Abstract 1048: Loss of Function in Calcium Channel Activity Secondary to a Mutation in CACNB2b Modulates the Clinical Manifestation of a Combined Brugada Syndrome-Short QT Phenotype
Background: Cardiac ion channelopathies are responsible for a diversity of familial cardiac arrhythmias including the long QT (LQTS), short QT (SQTS) and Brugada (BrS) syndromes. Phenotypic overlap between LQTS and BrS is well known. We describe a case of overlap between BrS and a shorter than normal QT (SQT) and identify a genetic mutation responsible for modulation of this unique phenotype in a Caucasian family.
Methods: Genomic DNA was prepared from peripheral blood lymphocytes. All known exons of 13 candidate genes were amplified using intronic primers and sequenced. Site-directed mutagenesis was performed and CHO-K1 cells were co-transfected using a 1:1:1 molar ratio of WT or mutant CACNB2b (Cavβ2b), CACNA2D1 (Cavα2δ1) and CACNA1C tagged with enhanced yellow fluorescent protein (Cav1.2). Whole-cell patch clamp studies were performed after 48–72 hours of incubation.
Results: The proband, a 25 y/o male, presented with aborted SCD. QTc was 358 ms and a coved-type ST segment elevation was observed in V1 and V2 following an ajmaline challenge. Genetic analysis revealed no mutations in SCN5A or KCNH2, KCNQ1 and KCNJ2, genes previously linked to BrS and SQTS, respectively. Because ST segment elevation and QT abbreviation could be due to a gain of function in other K+ channels or to loss of function of Ca2+ ion channels, we screened for variations in, KCNE1, KCNE2, KCNE3, KCNE5, KCND3, KCNJ11, CACNA1C, CACNB2b, CACNA2D1. A mutation was only identified in CACNB2b, characterized by a C1442T transition in exon 13; predicting a substitution of Serine for Leucine at codon 481 (S481L), which was not present in 400 ethnically matched control alleles. The S481L mutation was identified in 5 of 6 affected family members from a total of 11 screened and absent in 4 of 5 unaffected family members. Co-expression of CACNA1C together with WT or mutant CACNB2b in the mammalian cell line indicated a 73% reduction in L-type calcium channel current at +10mV (WT=429.0±103.8, n=10; S481L=115.1±65.5 pA, n=5), with no shift in voltage dependence of the current.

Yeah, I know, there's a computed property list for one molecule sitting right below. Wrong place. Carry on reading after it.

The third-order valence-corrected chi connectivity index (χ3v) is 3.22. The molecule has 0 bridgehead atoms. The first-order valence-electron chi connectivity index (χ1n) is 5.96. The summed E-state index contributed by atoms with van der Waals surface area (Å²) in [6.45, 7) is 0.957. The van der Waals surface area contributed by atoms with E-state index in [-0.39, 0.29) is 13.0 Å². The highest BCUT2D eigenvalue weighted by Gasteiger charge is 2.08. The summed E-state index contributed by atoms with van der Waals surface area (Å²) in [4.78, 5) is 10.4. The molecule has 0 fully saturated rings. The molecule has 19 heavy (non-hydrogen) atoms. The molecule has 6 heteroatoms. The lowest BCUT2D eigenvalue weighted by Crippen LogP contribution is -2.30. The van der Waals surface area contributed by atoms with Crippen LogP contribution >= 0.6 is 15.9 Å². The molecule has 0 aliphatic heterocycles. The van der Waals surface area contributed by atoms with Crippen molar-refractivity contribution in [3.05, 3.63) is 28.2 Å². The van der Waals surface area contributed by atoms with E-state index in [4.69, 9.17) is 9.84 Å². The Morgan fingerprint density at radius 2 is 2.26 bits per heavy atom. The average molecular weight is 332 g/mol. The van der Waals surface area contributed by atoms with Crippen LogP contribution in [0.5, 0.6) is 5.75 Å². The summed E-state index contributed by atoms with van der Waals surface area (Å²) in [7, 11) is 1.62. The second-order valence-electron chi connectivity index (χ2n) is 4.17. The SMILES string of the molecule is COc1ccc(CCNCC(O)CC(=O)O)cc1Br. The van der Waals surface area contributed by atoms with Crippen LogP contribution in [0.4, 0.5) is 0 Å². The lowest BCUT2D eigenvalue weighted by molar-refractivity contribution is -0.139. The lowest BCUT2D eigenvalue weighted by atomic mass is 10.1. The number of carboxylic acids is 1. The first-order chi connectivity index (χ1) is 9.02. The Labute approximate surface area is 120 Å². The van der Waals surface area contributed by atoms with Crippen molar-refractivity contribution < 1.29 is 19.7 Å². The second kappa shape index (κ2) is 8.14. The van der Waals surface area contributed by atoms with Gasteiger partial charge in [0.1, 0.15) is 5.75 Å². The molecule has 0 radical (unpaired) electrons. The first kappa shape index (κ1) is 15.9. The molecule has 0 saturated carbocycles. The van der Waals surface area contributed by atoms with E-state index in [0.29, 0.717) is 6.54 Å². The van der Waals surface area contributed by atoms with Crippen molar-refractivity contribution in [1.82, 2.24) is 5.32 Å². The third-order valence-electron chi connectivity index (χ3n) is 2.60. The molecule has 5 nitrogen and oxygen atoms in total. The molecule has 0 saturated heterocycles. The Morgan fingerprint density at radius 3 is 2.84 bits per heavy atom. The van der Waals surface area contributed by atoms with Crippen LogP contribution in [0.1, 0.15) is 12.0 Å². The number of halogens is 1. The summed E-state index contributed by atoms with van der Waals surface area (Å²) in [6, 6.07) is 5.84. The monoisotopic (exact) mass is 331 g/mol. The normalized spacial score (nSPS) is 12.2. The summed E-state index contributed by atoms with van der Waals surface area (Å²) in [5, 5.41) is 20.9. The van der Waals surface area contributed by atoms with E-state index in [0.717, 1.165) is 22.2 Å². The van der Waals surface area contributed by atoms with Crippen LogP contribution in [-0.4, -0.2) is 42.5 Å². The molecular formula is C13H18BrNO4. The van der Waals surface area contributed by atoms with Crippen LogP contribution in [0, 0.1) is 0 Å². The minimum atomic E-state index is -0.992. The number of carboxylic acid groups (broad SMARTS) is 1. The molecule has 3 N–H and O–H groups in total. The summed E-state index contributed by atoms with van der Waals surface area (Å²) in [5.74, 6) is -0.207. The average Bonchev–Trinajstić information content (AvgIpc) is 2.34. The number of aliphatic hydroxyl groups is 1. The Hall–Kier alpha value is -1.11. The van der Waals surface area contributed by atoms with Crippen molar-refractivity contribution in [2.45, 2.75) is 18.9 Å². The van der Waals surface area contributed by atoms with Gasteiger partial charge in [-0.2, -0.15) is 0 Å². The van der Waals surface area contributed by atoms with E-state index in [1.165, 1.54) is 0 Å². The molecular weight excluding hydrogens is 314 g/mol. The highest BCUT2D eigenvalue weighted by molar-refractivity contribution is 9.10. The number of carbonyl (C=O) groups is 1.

Conclusion: We describe a new clinical entity, characterized by ST segment elevation in V1-V3 with a shorter than normal QT interval, whose clinical manifestation is modulated by a mutation in the β subunit of the cardiac calcium channel.